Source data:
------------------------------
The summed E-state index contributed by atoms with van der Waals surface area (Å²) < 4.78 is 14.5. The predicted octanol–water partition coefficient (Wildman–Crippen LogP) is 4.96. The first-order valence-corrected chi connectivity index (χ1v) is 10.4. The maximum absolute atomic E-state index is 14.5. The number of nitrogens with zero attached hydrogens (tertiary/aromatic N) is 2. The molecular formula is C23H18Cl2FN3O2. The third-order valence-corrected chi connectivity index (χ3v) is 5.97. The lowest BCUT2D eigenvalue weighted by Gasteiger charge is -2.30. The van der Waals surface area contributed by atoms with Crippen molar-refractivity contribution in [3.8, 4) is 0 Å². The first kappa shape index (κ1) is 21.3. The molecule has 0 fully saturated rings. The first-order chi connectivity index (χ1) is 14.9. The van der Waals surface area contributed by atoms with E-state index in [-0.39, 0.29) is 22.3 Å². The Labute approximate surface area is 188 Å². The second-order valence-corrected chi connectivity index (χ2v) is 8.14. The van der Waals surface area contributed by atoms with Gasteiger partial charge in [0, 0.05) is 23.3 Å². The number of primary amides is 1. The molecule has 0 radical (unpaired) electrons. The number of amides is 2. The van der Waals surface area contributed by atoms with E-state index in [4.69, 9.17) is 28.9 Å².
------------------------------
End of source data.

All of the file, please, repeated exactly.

The summed E-state index contributed by atoms with van der Waals surface area (Å²) < 4.78 is 14.5. The predicted octanol–water partition coefficient (Wildman–Crippen LogP) is 4.96. The first-order valence-corrected chi connectivity index (χ1v) is 10.4. The maximum absolute atomic E-state index is 14.5. The number of nitrogens with zero attached hydrogens (tertiary/aromatic N) is 2. The molecular formula is C23H18Cl2FN3O2. The third-order valence-corrected chi connectivity index (χ3v) is 5.97. The lowest BCUT2D eigenvalue weighted by Gasteiger charge is -2.30. The van der Waals surface area contributed by atoms with Crippen molar-refractivity contribution in [3.8, 4) is 0 Å². The first kappa shape index (κ1) is 21.3. The molecule has 0 fully saturated rings. The first-order chi connectivity index (χ1) is 14.9. The van der Waals surface area contributed by atoms with E-state index in [-0.39, 0.29) is 22.3 Å². The Labute approximate surface area is 188 Å². The second-order valence-corrected chi connectivity index (χ2v) is 8.14. The van der Waals surface area contributed by atoms with Gasteiger partial charge in [0, 0.05) is 23.3 Å². The number of primary amides is 1. The molecule has 0 radical (unpaired) electrons. The number of amides is 2. The van der Waals surface area contributed by atoms with E-state index in [4.69, 9.17) is 28.9 Å².